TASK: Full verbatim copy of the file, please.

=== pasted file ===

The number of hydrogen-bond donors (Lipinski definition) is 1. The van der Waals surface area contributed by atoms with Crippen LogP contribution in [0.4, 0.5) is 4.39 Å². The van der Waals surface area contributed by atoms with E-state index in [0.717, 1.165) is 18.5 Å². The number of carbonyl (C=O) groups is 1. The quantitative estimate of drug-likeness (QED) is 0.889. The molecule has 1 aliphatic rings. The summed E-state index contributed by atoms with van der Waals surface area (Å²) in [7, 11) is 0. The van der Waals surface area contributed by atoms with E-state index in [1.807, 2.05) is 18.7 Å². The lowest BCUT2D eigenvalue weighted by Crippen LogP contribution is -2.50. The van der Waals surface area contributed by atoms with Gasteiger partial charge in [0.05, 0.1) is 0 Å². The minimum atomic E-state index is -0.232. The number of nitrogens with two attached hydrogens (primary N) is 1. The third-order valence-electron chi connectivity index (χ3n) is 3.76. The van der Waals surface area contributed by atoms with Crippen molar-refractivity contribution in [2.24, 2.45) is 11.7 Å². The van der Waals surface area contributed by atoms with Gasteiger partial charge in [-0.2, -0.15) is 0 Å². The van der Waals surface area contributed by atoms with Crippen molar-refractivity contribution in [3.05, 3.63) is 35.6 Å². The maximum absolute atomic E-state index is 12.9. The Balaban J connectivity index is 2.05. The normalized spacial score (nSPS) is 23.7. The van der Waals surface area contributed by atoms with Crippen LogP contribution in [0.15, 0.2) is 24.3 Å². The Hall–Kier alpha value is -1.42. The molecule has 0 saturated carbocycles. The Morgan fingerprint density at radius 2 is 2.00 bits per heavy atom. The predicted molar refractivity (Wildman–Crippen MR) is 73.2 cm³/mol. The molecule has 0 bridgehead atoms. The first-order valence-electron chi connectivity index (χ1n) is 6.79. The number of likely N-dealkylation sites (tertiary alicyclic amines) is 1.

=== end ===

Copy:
The number of hydrogen-bond donors (Lipinski definition) is 1. The van der Waals surface area contributed by atoms with Crippen LogP contribution in [0.4, 0.5) is 4.39 Å². The van der Waals surface area contributed by atoms with E-state index in [0.717, 1.165) is 18.5 Å². The number of carbonyl (C=O) groups is 1. The quantitative estimate of drug-likeness (QED) is 0.889. The molecule has 1 aliphatic rings. The summed E-state index contributed by atoms with van der Waals surface area (Å²) in [7, 11) is 0. The van der Waals surface area contributed by atoms with E-state index in [1.807, 2.05) is 18.7 Å². The lowest BCUT2D eigenvalue weighted by Crippen LogP contribution is -2.50. The van der Waals surface area contributed by atoms with Gasteiger partial charge in [0.05, 0.1) is 0 Å². The minimum atomic E-state index is -0.232. The number of nitrogens with two attached hydrogens (primary N) is 1. The third-order valence-electron chi connectivity index (χ3n) is 3.76. The van der Waals surface area contributed by atoms with Crippen molar-refractivity contribution in [2.24, 2.45) is 11.7 Å². The van der Waals surface area contributed by atoms with Gasteiger partial charge in [-0.2, -0.15) is 0 Å². The van der Waals surface area contributed by atoms with Crippen molar-refractivity contribution in [3.05, 3.63) is 35.6 Å². The maximum absolute atomic E-state index is 12.9. The Balaban J connectivity index is 2.05. The normalized spacial score (nSPS) is 23.7. The van der Waals surface area contributed by atoms with Crippen LogP contribution in [0.15, 0.2) is 24.3 Å². The Hall–Kier alpha value is -1.42. The molecule has 0 saturated carbocycles. The Morgan fingerprint density at radius 2 is 2.00 bits per heavy atom. The predicted molar refractivity (Wildman–Crippen MR) is 73.2 cm³/mol. The molecule has 0 bridgehead atoms. The first-order valence-electron chi connectivity index (χ1n) is 6.79. The number of likely N-dealkylation sites (tertiary alicyclic amines) is 1.